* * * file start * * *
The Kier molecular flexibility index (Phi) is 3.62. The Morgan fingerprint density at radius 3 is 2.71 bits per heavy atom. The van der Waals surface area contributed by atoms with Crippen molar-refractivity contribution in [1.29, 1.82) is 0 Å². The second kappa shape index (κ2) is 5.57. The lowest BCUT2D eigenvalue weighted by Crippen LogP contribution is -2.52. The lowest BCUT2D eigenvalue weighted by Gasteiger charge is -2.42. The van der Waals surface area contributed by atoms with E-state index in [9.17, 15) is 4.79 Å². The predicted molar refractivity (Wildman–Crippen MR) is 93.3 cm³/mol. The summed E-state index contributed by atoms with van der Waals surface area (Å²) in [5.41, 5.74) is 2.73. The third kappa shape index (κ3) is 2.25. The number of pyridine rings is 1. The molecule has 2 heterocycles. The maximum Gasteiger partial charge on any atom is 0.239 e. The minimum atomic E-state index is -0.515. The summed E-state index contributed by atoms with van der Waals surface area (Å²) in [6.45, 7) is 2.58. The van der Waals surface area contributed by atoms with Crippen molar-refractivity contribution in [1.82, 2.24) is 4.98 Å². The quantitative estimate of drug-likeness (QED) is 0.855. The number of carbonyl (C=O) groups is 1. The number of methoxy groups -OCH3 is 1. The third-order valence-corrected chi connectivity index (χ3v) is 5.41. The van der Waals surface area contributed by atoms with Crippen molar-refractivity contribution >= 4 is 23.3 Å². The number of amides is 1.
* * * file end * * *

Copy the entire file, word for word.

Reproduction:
The Kier molecular flexibility index (Phi) is 3.62. The Morgan fingerprint density at radius 3 is 2.71 bits per heavy atom. The van der Waals surface area contributed by atoms with Crippen molar-refractivity contribution in [1.29, 1.82) is 0 Å². The second kappa shape index (κ2) is 5.57. The lowest BCUT2D eigenvalue weighted by Crippen LogP contribution is -2.52. The lowest BCUT2D eigenvalue weighted by Gasteiger charge is -2.42. The van der Waals surface area contributed by atoms with E-state index in [9.17, 15) is 4.79 Å². The predicted molar refractivity (Wildman–Crippen MR) is 93.3 cm³/mol. The summed E-state index contributed by atoms with van der Waals surface area (Å²) in [5.41, 5.74) is 2.73. The third kappa shape index (κ3) is 2.25. The number of pyridine rings is 1. The molecule has 2 heterocycles. The maximum Gasteiger partial charge on any atom is 0.239 e. The minimum atomic E-state index is -0.515. The summed E-state index contributed by atoms with van der Waals surface area (Å²) in [6.45, 7) is 2.58. The van der Waals surface area contributed by atoms with Crippen molar-refractivity contribution in [1.82, 2.24) is 4.98 Å². The quantitative estimate of drug-likeness (QED) is 0.855. The number of carbonyl (C=O) groups is 1. The number of methoxy groups -OCH3 is 1. The third-order valence-corrected chi connectivity index (χ3v) is 5.41. The van der Waals surface area contributed by atoms with Crippen molar-refractivity contribution >= 4 is 23.3 Å². The number of amides is 1.